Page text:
The challenge of connecting articles and datasets is something the Scholix Framework sets out to address. Scholix is a product of WDS/RDA Working Groups that have been focused on data-article linking. See http://www.scholix.org/ for details.

For a service that implements the Scholix Framework, see ScholeXplorer from OpenAIRE at https://dliservice.research-infrastructures.eu/#/. This advertises 18 million bidirectional data-article links from publishers, data centres, DataCite, CrossRef and OpenAIRE.

For an example of an article that connects to supplementary datasets by taking advantage of ScholeXplorer (and thus indirectly the Scholix Framework), see e.g. https://doi.org/10.1016/j.poly.2018.03.024 and specifically the Research Data section at https://www.sciencedirect.com/science/article/pii/S0277538718301499#ec-research-data. The links to crystallographic data here arise because an author deposits datasets with a data repository who ultimately include the article DOI in metadata associated with a DataCite DOI; the dataset-article link is harvested from the DataCite metadata store by ScholeXplorer which the publisher can then query to expose links from the article to the datasets.

What Scholix and similar initiatives involving publishers and data repositories can enable is bi-directional referencing (or citation?) between datasets and articles with minimal imposition on authors and no special typesetting required.

Hi Ian – many thanks for this additional information. I did agonize for a while over whether to include other parts of the data citation infrastructure (e.g. DataCite and Scholix), but ultimately decided that short and simple worked best for this post.

I started looking at data citation location in 2014 (https://doi.org/10.6084/m9.figshare.923523.v1). The problem I was trying to solve is to give credit for data in the form of citation counts. The majority of authors do not cite data in the reference list, it’s often in the methods or even a ‘Data Availability’ section. We solved this problem using Dimensions and now have citation counts on figshare as we near 20,000.

Hi Mark – thanks for this comment. Do you mean that there are 20K datasets now on Figshare, or are there 20K of something else? Also, could you elaborate on how Dimensions addresses the problem of data citations not reaching Crossref?

Hi Tim. Citations to files with figshare DOIs: https://scholar.google.com/scholar?as_ylo=2018&q=10.6084/m9.figshare&hl=en&as_sdt=1,5&as_vis=1 – We also provide branded DataCite DOIs for Institutional clients too, so theres citations to their content. eg in this abstract: https://www.osapublishing.org/oe/abstract.cfm?uri=oe-25-3-2818 – Now we have the links, we can help mark them up in the metadata we send DataCite, which should in theory end up at Crossref due to their collaborations. If we’re just asking Crossref to look in the reference lists for citations to data, they’ll find very little. I’m at SSP this week if anyone wants to chat more on the subject 🙂

Hi Tim — Thanks for raising the issue of data citation. I would add that there is another dependency in the scholarly ecosystem and that is DataCite DOIs. DataCite, a non-profit organization made up of academic and research institutions, national libraries and more, hold nearly 12 million scholarly DOIs — including DOIs for data, images, software, workflows and more. All of Dryad’s nearly 100K DOIs come from DataCite.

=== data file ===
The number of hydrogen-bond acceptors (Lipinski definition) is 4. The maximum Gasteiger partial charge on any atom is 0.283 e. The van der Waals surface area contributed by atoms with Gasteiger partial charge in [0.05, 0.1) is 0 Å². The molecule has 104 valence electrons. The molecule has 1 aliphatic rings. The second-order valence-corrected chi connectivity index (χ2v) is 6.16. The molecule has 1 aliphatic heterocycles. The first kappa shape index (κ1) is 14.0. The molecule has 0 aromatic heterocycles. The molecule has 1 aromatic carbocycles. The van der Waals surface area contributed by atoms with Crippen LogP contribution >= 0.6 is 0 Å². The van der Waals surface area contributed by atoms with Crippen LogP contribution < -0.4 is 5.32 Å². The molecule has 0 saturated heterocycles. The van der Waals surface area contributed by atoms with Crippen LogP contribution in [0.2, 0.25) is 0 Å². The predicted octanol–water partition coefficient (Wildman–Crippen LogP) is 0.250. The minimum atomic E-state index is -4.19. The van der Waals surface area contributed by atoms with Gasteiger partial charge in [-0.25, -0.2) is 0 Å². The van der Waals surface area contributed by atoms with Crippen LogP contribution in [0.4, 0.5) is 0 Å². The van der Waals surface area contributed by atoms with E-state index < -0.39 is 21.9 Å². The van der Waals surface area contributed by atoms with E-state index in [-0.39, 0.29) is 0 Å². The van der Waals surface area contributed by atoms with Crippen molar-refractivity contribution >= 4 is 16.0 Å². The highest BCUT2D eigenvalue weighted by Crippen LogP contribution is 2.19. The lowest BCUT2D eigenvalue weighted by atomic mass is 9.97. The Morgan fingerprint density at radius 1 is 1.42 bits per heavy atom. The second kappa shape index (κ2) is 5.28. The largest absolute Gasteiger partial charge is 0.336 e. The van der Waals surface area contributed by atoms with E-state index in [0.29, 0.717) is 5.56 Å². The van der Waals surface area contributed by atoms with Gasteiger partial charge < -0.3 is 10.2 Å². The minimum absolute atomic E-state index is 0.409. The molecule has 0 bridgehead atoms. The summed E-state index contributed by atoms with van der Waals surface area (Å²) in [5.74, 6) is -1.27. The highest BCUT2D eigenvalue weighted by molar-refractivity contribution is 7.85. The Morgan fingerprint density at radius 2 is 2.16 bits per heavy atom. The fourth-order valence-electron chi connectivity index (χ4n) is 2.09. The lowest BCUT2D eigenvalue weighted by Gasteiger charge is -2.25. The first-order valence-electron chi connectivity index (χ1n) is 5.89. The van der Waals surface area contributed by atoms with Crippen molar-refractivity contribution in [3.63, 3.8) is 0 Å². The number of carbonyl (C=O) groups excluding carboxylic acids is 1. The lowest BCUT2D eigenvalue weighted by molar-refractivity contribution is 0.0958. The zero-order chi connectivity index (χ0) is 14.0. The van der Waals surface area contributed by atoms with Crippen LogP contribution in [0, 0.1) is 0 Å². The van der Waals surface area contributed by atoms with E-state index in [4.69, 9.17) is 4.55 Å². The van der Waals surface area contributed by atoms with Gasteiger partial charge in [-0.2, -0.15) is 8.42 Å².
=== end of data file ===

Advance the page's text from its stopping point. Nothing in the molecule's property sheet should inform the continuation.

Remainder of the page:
As is pointed out in the post, the trick is to create linkages between the content. DataCite and Crossref work closely together on a service called EventData. EventData collects and exposes events that happen on the web around DOIs. Scholix, an initiative is to establish an interoperability framework for exchanging information about the links between scholarly literature and data, uses EventData to aggregate data-literature link information. In the case of DataCite resources, these events regularly are links to/from DataCite to/from other scholarly resources. These links can be provided by DataCite or Crossref.

— DataCite: Links from DataCite DOIs to Crossref DOIs. These are recorded in the metadata for DataCite’s Registered Content. The data is ultimately supplied by DataCite members who are the publishers and ‘owners’ of the Registered Content.
— Crossref: Links from Crossref DOIs to DataCite DOIs. These are recorded in the metadata for Crossref’s Registered Content. The data is ultimately supplied by Crossref members who are the publishers and ‘owners’ of the Registered Content.

These activities together can move data citation forward.

Tim – an addendum to my earlier message — DataCite just published a blog post (https://doi.org/10.5438/h16y-3d72) analyzing the links between Crossref DOIs and DataCite DOIs to obtain a snapshot of the current state of data citation. We referenced your post and touched on some of your earlier work on journal data policies. Would be great to get community feedback on this.
thanks,
trisha

Hi Trisha – that’s a really great blog post, and does a much better job of explaining the issue than I could. One question that sprang to mind is over the 850K links between CrossRef and DataCite that originate with a DataCite DOI. Do these not also link the dataset to a published article?